Eva Hesse, ‘Untitled’, 1956, Phillips

From the Catalogue:
“A painting can only be as much as its creator, a mirror of himself, not merely an outburst of an emotion or mood...The essential forces directing me presently are motivated by the desire of being a painter. The word painter connotes significant meaning, a way of approaching life, living fully not merely existing. A painting must be approached with fully awakened eyes and mind.”
Eva Hesse

Eva Hesse’s brilliant and tragically brief career is most often examined in the context of her work as a post-minimalist sculptor, whose highly charged and evanescent forms evoke deeply personal and emotional responses despite their industrial material. However, as is clear in her diary entries from 1957, Hesse, at least early on, was driven by her desire to paint. Executed in 1956, just a year prior to this entry, this Untitled work is emblematic of her motivations as an artist and her conception of the power of painting. The luscious, organic blues, greens, taupes, and ochres shot through with brilliant splashes of orange and red, display an unbelievable vivacity and eroticism that would become such a hallmark of her work in latex. Indeed, those latex pieces, in which Hesse subverted the medium’s intended application as a cast material, were painted up, layer upon layer, imbuing them with her psychological and physical self. Her early paintings, of which Untitled is a particularly detailed and vibrant example, served to support Hesse’s belief in the primacy of the tactile – an emotional engagement with the object that would activate and elevate her practice and its position within the postwar canon. “The degree to which I become a ‘painter’ is synonymous with what I make of myself as a person.” (Eva Hesse, quoted in, Barry Rosen, ed., Eva Hesse: Diaries, New Haven, 2016, p. 95)
Courtesy of Phillips

Signature: signed and dated "eva hesse 56" lower right; further signed "EVA HESSE" on the reverse

Renate Petzinger and Barry Rosen, eds., Eva Hesse Catalogue Raisonné Volume I: Paintings, New Haven, 2006, no. P19, pp. 56-57 (illustrated, p. 57)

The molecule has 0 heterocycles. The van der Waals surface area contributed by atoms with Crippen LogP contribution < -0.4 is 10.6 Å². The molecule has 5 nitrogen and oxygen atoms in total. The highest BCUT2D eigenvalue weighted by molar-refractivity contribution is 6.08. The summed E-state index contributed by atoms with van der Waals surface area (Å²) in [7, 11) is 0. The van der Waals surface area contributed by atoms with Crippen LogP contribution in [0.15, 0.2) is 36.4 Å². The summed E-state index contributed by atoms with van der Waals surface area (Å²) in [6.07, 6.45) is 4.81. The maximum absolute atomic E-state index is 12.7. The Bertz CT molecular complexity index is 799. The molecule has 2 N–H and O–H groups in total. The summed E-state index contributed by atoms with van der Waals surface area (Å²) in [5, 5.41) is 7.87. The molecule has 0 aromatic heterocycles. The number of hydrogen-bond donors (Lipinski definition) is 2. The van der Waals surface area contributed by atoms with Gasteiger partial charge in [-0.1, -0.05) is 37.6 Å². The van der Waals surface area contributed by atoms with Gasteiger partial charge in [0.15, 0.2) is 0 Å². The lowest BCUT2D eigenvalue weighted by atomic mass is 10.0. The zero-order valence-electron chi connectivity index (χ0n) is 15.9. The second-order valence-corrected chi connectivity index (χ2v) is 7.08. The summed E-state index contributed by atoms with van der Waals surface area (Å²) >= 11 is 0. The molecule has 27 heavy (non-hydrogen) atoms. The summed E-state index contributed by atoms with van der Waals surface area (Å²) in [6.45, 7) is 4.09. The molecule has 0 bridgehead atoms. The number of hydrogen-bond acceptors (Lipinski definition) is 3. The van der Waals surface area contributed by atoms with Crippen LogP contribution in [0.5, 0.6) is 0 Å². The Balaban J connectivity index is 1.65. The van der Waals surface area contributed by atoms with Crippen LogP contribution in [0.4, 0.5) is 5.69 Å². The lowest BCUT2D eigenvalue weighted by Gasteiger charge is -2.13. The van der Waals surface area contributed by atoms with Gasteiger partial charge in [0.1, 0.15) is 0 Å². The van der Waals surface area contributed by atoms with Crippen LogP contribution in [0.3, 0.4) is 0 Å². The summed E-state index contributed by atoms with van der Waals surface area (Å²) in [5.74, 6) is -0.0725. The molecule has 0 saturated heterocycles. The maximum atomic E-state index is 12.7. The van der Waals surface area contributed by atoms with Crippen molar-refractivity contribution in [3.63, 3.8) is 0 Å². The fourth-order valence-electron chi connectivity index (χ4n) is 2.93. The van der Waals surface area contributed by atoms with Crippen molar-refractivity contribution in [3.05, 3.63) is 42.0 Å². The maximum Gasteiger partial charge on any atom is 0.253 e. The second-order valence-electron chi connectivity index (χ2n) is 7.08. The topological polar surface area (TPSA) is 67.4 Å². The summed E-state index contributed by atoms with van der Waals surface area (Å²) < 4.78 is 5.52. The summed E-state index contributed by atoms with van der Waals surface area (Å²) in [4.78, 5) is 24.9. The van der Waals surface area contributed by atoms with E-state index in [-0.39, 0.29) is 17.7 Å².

Ellis B. Haizlip, New York (acquired directly from the artist)
Private Collection (acquired from the above in 1960)
Sotheby’s, New York, November 15, 2006, lot 120
Acquired at the above sale by the present owner

About Eva Hesse

One of the first to work with synthetic materials like fiberglass, latex, and plastic, Eva Hesse is best-known for her innovative sculptures, dubbed Postminimalist for the time and style in which they were made. Reacting to the rigidity and uniformity of Minimalism, Hesse’s sculptural forms appear soft, slack, and uneven, conveying a human sensibility. A pioneering feminist artist, Hesse desired, in her own words, to “challenge the norms of beauty and order.” Hesse’s painful childhood—having fled Nazi Germany followed by her mother's suicide—significantly impacted her artmaking, prompting close friend and art historian Lucy Lippard to describe Hesse’s work as a “materialization of her anxieties.” Hesse’s artistic engagement with her own psychology is apparent in her Spectre paintings, where she uses muted tones and a thick and gestural application of paint to create haunting pictures reminiscent of Munch.

American, 1936-1970, Hamburg, Germany, based in New York, New York

Solo Shows

Converging Lines: Eva Hesse & Sol LeWitt

Fair History on Artsy

Hauser & Wirth at TEFAF New York Spring 2018
Richard Gray Gallery at Expo Chicago 2015
Richard Gray Gallery at Art Basel 2015
Armand Bartos Fine Art at The Armory Show 2015
New York,
Armand Bartos Fine Art at The Armory Show 2013